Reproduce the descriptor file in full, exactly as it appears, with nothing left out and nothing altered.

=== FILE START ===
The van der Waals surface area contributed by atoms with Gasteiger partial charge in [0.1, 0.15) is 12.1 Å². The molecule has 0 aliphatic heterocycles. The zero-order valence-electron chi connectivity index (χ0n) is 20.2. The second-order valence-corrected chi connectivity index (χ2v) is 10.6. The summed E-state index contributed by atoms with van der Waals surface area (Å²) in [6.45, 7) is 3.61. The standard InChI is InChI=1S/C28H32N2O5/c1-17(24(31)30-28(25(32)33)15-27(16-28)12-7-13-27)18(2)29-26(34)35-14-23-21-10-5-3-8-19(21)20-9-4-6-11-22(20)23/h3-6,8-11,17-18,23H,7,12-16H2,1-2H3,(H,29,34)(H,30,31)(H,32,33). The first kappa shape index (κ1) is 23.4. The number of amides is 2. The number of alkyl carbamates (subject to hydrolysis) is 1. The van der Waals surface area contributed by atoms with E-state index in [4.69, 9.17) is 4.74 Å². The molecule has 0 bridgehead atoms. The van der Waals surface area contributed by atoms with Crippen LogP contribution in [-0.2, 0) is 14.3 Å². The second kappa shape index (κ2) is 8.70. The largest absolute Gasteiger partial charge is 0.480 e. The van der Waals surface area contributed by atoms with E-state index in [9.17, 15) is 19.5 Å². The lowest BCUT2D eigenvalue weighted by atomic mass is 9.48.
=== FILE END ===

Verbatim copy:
The van der Waals surface area contributed by atoms with Gasteiger partial charge in [0.1, 0.15) is 12.1 Å². The molecule has 0 aliphatic heterocycles. The zero-order valence-electron chi connectivity index (χ0n) is 20.2. The second-order valence-corrected chi connectivity index (χ2v) is 10.6. The summed E-state index contributed by atoms with van der Waals surface area (Å²) in [6.45, 7) is 3.61. The standard InChI is InChI=1S/C28H32N2O5/c1-17(24(31)30-28(25(32)33)15-27(16-28)12-7-13-27)18(2)29-26(34)35-14-23-21-10-5-3-8-19(21)20-9-4-6-11-22(20)23/h3-6,8-11,17-18,23H,7,12-16H2,1-2H3,(H,29,34)(H,30,31)(H,32,33). The first kappa shape index (κ1) is 23.4. The number of amides is 2. The number of alkyl carbamates (subject to hydrolysis) is 1. The van der Waals surface area contributed by atoms with E-state index in [4.69, 9.17) is 4.74 Å². The molecule has 0 bridgehead atoms. The van der Waals surface area contributed by atoms with Crippen LogP contribution in [-0.2, 0) is 14.3 Å². The second kappa shape index (κ2) is 8.70. The largest absolute Gasteiger partial charge is 0.480 e. The van der Waals surface area contributed by atoms with E-state index in [9.17, 15) is 19.5 Å². The lowest BCUT2D eigenvalue weighted by atomic mass is 9.48.